There's a lot of talk about bicycle jerks lately, and the stereotype is consistent: a Lycra-clad rider racing down the bike trail, upsetting families, causing accidents and indifferent to the needs of fellow cyclists. Bicycle jerks are out there, no doubt, but the solution is not to turn every cyclist into a slow-moving, casual rider wearing a T-shirt and jeans.

The world of bicycling has always had fast riders who look good in tight-fitting clothing — who pedal with an efficient, fluid motion and ride with a light touch and comfort that makes bike and rider blend together as if a single unit. And the history of bicycling is filled with stories of those riders being demonized for scaring horses, upsetting pedestrians and being the agents of Satan.

History is also filled with stories of those same riders drawing tens of thousands of spectators to bicycle races where fans admire their speed and skill. Being fast on a bike has always generated both reactions.

I admire fast riders. In my younger days, I was almost one of them. I raced bicycles, but not with the elite riders. I felt the exhilaration of flying down the road in a tight group of skilled riders. I embraced the challenge of a steep climb and the freedom that comes with riding 100 miles in a long afternoon. And I thoroughly enjoyed the company of fast riders. They spanned the range of jobs, incomes, families and generations and, unlike the stereotype, most were very mellow, laid-back guys. It's hard to be uptight when your body is filled with the endorphin high of a good workout.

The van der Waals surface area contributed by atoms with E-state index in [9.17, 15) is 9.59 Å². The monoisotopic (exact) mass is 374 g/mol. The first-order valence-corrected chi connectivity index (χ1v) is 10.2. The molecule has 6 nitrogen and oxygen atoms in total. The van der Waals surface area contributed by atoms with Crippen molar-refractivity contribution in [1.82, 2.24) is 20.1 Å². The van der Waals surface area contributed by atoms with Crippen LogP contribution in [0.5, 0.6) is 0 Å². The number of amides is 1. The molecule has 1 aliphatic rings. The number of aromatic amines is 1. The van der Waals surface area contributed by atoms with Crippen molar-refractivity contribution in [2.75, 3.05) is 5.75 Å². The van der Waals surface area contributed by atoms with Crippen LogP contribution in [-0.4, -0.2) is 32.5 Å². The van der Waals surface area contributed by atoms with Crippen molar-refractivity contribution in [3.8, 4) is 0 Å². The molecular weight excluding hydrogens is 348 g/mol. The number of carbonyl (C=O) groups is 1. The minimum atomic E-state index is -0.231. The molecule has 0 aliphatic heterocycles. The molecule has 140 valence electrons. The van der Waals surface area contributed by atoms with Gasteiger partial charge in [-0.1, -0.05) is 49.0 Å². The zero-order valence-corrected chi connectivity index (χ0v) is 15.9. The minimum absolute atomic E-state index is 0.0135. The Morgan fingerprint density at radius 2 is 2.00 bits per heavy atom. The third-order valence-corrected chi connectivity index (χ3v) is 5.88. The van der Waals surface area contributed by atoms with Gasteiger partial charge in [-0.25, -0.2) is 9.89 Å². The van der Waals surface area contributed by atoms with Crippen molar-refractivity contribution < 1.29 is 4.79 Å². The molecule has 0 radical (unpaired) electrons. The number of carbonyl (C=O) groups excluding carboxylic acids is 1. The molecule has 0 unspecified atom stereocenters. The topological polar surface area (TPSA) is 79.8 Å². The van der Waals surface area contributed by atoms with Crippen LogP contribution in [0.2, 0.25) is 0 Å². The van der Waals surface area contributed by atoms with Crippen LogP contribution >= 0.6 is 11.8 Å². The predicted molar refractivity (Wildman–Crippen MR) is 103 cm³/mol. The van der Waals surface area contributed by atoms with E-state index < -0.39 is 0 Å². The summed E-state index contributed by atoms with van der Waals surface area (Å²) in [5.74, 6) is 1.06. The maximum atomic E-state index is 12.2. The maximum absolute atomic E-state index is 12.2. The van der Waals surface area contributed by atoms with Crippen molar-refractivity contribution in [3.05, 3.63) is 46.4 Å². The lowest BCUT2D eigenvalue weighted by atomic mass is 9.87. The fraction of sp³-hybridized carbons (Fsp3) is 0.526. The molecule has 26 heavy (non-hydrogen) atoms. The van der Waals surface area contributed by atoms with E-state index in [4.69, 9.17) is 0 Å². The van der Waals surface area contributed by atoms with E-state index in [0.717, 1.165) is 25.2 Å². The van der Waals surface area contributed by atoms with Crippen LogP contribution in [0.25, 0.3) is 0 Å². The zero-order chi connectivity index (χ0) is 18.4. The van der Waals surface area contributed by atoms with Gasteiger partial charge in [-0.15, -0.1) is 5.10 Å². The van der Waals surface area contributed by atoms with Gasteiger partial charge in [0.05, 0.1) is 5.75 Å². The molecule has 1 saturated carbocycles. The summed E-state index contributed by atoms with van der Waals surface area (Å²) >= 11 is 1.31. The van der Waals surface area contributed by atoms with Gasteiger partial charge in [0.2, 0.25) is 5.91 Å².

I hate bicycle jerks. So what is the difference? For many riders, it is location. A fast rider can travel consistently in the mid-20-miles-per-hour range. An average bike commuter will ride 12 to 14 mph, and a casual trail rider will top out under 10. A fast rider on a bike trail will be traveling more than twice as fast as a casual rider. That's the source of the conflict. A fast rider on a bike trail is equivalent to a motorist zooming down a residential street at 45 miles per hour.

Fast riders don't belong on bike trails, at least not when there are casual riders present. They belong on the road. That dangerous, unnerving 25 mph on the trail is slightly below the speed limit on roads. Ten riders speeding down the road two abreast take up about the same space as one car in the same lane. I notice the difference daily around Lake Harriet. Watching a pair of fast-moving, silky-smooth riders on Lake Harriet Parkway is like watching humans fly. Watching those same riders racing along the bike trail — dodging, weaving and hollering "ON YOUR LEFT" — is stomach-churning.

Speed and Lycra aren't the problem. They are simply the uniform of skilled athletes. The problem arises when that speed is inconsistent with the speed of other riders on the trail, and when the fast rider is willfully unaware of his or her impact on those riders.

Doug Shidell, of Minneapolis, is the owner of Bikeverywhere and publisher of the Twin Cities Bike Map.